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II As Seen By Detective Sweetwater Anna Katharine Green

X A Difference Of Opinion

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"That is not like my daughter. What was the sentence you allude to? Let me hear the very words." Mr. Challoner had come forward and now stood awaiting his reply, a dignified but pathetic figure, which all must view with respect.

"I hate the memory of them, but since you demand it, I will repeat them just as they fell from her lips," was Mr. Brotherson's bitter retort. " She said, 'You of all men should recognise the unseemliness of these proposals. Had your letters given me any hint of the feelings you have just expressed, you would never have had this opportunity of approaching me.' That was all; but her indignation was scathing. Ladies who have supped exclusively off silver, show a fine scorn for the common ware of the cottager."

Mr. Challoner bowed. "There is some mistake," said he. "My daughter might be averse to your addresses, but she would never show indignation to any aspirant for her hand, simply on account of extraneous conditions. She had wide sympathies - wider than I often approved. Something in your conduct or the confidence you showed shocked her nicer sense; not your lack of the luxuries she often misprised. This much I feel obliged to say, out of justice to her character, which was uniformly considerate."

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"You have seen her with men of her own world and yours," was the harsh response. "She had another side to her nature for the man of a different sphere. And it killed my love - that you can see - and led to my sending her the injudicious letter with which you have confronted me. The hurt bull utters one bellow before he dies. I bellowed, and bellowed loudly, but I did not die. I'm my own man still and mean to remain so."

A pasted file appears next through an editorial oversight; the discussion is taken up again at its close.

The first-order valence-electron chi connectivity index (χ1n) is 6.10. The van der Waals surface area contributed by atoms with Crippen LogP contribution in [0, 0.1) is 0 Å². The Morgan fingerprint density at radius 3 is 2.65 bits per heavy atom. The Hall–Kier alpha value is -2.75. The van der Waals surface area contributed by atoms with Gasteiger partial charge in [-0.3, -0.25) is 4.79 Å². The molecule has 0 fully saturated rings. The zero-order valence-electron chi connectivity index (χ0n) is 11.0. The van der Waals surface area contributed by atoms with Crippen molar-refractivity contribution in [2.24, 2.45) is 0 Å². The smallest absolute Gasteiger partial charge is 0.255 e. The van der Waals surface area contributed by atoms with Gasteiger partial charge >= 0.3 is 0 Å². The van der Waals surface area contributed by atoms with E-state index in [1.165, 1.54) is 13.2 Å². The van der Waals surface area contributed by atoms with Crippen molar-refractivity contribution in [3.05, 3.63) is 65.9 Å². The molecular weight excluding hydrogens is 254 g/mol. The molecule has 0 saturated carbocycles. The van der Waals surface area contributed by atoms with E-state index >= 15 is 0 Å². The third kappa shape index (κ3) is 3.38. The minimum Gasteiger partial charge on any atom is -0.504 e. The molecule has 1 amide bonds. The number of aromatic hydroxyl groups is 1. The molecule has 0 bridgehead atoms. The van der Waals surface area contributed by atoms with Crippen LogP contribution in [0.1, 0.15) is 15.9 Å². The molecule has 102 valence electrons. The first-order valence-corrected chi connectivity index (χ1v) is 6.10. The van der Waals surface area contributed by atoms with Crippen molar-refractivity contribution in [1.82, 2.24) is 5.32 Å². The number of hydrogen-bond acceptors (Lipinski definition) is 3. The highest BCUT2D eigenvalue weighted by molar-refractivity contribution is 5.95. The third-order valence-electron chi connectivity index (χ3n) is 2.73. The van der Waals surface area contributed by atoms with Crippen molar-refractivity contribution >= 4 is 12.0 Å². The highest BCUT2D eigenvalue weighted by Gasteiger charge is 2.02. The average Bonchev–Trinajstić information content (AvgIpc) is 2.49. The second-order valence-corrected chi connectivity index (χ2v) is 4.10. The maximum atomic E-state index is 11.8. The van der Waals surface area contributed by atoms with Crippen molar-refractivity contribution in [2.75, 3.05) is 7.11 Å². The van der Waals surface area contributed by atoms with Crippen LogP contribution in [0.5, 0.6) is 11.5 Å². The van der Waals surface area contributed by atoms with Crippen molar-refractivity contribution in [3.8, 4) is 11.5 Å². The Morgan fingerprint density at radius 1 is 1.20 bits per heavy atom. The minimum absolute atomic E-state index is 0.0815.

The assertive boldness - some would call it bravado - with which he thus finished the story of his relations with the dead heiress, seemed to be more than Mr. Challoner could stand. With a look of extreme pain and perplexity he vanished from the doorway, and it fell to Dr. Heath to inquire:

"Is this letter - a letter of threat you will remember - the only communication which passed between you and Miss Challoner after this unfortunate passage of arms at the Clermont?"

"Yes. I had no wish to address her again. I had exhausted in this one outburst whatever humiliation I felt."

"And she? Did she give no sign, make you no answer?"

"None whatever." Then, as if he found it impossible to hide this hurt to his pride, "She did not even seem to consider me worthy the honour of an added rebuke. Such arrogance is, no doubt, commendable in a Challoner."

This time his bitterness did not pass unrebuked by the coroner:

"Remember the grey hairs of the only Challoner who can hear you, and respect his grief."

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